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Ravens vs. Steelers: Game will come down to quarterback play

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Baltimore and Pittsburgh have many negative similarities. It may simply come down to which quarterback can make more plays under pressure.

Jason Bridge-US PRESSWIRE
The similarities, although negative in concept, are scarily similar.

The Ravens (3-3) have allowed 19 sacks in six games. The Steelers (1-4) have given up 19 sacks in five games.

Both teams are on new left tackles from the start of the year, when Bryant McKinnie and Mike Adams started for Baltimore and Pittsburgh, respectively. They've both changed out centers as well. Gino Gradkowski (Bruce's brother) took over for retired Matt Birk, and Fernando Velasco has been starting since Week 2 in Pittsburgh.

The Steelers gave the keys of their running game to Le'Veon Bell, who's averaging 2.8 yards per carry. Both Ray Rice and Bernard Pierce are rushing for 2.8 yards per carry for Baltimore's stagnant running game.

Wide receiver Torrey Smith has 568 receiving yards, WR Antonio Brown has 498, besting Smith in receptions 41-28.

Both teams are giving up an obscene amount of sacks, and neither team can run the ball. Both teams have quarterbacks who have thrown well in stretches, but have turned the ball over frequently - Ben Roethlisberger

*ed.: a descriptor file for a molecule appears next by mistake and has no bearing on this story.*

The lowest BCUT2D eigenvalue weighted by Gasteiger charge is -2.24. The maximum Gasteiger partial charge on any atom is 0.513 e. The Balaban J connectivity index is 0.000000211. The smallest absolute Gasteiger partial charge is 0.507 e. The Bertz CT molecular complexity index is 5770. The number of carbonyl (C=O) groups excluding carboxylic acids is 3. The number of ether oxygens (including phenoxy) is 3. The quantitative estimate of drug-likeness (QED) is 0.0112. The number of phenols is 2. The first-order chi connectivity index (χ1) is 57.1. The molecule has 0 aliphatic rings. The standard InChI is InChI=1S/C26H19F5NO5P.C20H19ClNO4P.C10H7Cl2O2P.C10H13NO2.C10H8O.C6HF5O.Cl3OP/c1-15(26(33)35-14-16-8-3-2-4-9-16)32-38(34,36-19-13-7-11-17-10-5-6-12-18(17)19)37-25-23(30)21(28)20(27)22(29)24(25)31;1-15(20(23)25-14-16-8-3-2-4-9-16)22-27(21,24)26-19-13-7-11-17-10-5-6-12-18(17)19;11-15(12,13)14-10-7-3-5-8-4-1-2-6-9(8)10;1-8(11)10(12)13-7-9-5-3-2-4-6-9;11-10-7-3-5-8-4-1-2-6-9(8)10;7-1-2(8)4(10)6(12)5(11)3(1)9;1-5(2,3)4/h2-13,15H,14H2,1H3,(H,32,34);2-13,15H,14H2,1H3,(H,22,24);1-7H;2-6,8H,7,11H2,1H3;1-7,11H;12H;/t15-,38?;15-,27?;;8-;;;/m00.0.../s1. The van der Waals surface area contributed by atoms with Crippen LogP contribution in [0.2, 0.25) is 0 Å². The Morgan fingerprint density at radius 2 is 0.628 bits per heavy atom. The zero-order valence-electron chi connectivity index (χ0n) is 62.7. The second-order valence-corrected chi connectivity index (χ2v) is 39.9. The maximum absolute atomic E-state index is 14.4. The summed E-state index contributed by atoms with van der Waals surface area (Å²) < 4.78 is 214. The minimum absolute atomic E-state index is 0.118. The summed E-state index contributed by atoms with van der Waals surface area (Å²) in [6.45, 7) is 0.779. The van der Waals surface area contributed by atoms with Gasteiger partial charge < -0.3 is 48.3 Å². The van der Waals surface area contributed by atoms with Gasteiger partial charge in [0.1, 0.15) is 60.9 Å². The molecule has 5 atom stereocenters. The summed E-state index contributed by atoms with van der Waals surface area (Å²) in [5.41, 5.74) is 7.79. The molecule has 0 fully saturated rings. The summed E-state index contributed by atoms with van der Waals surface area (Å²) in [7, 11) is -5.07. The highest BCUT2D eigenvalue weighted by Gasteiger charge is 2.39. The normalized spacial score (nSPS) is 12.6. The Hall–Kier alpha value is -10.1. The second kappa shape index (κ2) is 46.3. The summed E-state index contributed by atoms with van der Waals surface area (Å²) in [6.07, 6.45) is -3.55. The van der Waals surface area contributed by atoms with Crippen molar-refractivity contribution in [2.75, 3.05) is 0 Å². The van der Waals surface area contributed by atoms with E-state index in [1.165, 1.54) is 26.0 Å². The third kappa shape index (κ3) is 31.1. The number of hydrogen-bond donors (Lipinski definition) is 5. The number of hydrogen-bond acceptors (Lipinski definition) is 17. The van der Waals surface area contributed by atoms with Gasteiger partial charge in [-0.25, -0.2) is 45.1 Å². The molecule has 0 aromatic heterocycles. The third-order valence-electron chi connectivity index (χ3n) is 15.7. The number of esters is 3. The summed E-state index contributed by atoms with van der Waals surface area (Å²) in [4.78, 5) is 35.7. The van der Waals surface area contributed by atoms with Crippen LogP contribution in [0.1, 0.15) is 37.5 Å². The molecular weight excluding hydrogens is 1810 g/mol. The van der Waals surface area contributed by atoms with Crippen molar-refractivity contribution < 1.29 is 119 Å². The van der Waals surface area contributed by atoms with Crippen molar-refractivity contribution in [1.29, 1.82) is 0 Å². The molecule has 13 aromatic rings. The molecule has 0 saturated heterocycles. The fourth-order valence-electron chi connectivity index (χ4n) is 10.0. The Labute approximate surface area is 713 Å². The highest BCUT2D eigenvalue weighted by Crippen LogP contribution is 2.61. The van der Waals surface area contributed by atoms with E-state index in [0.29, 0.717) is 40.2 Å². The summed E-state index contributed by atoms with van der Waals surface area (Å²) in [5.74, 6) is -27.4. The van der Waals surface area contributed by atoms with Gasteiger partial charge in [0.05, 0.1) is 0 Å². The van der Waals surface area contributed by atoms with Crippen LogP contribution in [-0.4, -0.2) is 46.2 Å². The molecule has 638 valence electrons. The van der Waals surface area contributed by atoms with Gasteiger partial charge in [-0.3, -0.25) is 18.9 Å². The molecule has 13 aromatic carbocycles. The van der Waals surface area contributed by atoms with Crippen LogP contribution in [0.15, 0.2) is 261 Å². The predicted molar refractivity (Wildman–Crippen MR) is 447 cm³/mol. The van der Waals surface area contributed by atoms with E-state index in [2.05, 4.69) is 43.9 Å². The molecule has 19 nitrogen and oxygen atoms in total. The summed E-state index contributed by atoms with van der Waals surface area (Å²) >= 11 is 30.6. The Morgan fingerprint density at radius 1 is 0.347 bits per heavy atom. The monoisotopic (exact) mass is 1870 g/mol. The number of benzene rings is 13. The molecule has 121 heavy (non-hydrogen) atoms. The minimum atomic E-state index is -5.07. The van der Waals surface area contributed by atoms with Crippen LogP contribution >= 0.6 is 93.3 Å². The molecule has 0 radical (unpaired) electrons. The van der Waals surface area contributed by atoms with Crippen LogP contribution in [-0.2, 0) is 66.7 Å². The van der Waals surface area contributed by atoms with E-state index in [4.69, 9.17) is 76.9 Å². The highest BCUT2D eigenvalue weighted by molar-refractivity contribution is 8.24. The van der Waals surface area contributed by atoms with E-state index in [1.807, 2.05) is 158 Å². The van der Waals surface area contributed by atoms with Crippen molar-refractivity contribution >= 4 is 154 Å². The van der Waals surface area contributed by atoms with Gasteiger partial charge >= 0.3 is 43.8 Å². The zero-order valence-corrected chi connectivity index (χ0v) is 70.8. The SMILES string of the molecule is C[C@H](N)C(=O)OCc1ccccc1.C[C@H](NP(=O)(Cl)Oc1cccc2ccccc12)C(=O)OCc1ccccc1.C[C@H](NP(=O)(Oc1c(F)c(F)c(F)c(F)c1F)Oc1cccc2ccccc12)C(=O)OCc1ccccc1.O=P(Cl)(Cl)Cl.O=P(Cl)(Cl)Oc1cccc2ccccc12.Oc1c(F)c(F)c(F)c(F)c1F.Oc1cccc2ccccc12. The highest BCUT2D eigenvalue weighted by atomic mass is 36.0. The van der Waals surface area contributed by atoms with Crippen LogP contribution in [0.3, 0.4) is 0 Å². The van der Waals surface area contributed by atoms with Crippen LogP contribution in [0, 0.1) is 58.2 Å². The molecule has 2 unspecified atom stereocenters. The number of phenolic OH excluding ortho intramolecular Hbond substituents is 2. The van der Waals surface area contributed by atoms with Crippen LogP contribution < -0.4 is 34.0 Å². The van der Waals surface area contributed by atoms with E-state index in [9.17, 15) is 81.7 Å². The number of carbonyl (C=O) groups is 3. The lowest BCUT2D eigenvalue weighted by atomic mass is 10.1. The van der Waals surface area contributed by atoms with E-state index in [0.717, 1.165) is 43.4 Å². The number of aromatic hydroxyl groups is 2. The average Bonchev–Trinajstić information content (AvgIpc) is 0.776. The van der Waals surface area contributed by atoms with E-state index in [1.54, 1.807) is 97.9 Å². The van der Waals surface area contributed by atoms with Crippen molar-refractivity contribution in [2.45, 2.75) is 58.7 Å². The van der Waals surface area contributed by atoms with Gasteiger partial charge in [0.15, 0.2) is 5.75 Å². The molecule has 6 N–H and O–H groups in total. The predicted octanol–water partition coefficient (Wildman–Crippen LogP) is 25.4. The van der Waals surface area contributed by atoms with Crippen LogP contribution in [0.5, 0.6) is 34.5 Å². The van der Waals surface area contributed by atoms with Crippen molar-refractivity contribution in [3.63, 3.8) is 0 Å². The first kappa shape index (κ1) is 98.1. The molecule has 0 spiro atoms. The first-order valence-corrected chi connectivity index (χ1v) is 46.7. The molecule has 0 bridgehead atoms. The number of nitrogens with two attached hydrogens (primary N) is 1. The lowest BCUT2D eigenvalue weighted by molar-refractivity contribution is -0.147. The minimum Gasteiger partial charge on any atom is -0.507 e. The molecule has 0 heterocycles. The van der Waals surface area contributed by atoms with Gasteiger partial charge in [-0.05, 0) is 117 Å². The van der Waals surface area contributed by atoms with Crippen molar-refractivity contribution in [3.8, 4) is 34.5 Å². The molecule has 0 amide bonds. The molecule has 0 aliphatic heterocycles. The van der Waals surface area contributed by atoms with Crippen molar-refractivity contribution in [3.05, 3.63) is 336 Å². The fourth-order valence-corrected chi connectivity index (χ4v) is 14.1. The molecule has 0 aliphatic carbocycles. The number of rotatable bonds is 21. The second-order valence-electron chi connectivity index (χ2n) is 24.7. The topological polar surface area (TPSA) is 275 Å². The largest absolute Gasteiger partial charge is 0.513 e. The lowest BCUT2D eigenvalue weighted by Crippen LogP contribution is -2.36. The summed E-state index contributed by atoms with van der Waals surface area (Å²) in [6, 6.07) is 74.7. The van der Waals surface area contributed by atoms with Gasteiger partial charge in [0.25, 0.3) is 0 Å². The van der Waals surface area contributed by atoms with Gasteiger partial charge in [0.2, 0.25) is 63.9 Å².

Judging on statistics, it seems this game will simply come down to which team can prevent the other team from throwing the ball. That brings up one of the main limitations the Steelers have had this season - putting pressure on the quarterback.

Baltimore, second in the league with 22 sacks, has little problem putting passers on the ground. The Steelers have seven sacks - the same as defensive end Terrell Suggs. The Steelers - defensive end Cameron Heyward in particular - led a revival of their forgotten ability to get to a quarterback against the Jets. They logged 16 quarterback hurries in that game. While that seems like the exact dam-busting performance the defense needed, the question of whether it was their doing or more the hesitance of rookie Geno Smith still exists.

Flacco, a seasoned veteran, has taken more pressure through six games than he's used to, and the result of that could be his eight interceptions and four fumbles. Roethlisberger is probably more used to enemy fire, but he's turned the ball over 10 times in five games.

Roethlisberger has played very well the last two games, rebounding from a slow start. It's been a while since he last played the Ravens, his favorite opponent. It seems as if the teams are aligned for the kind of game where the quarterback who doesn't turn the ball over and can perform at a high level despite leaky pass protection will lead his team to victory.

So which will it be?

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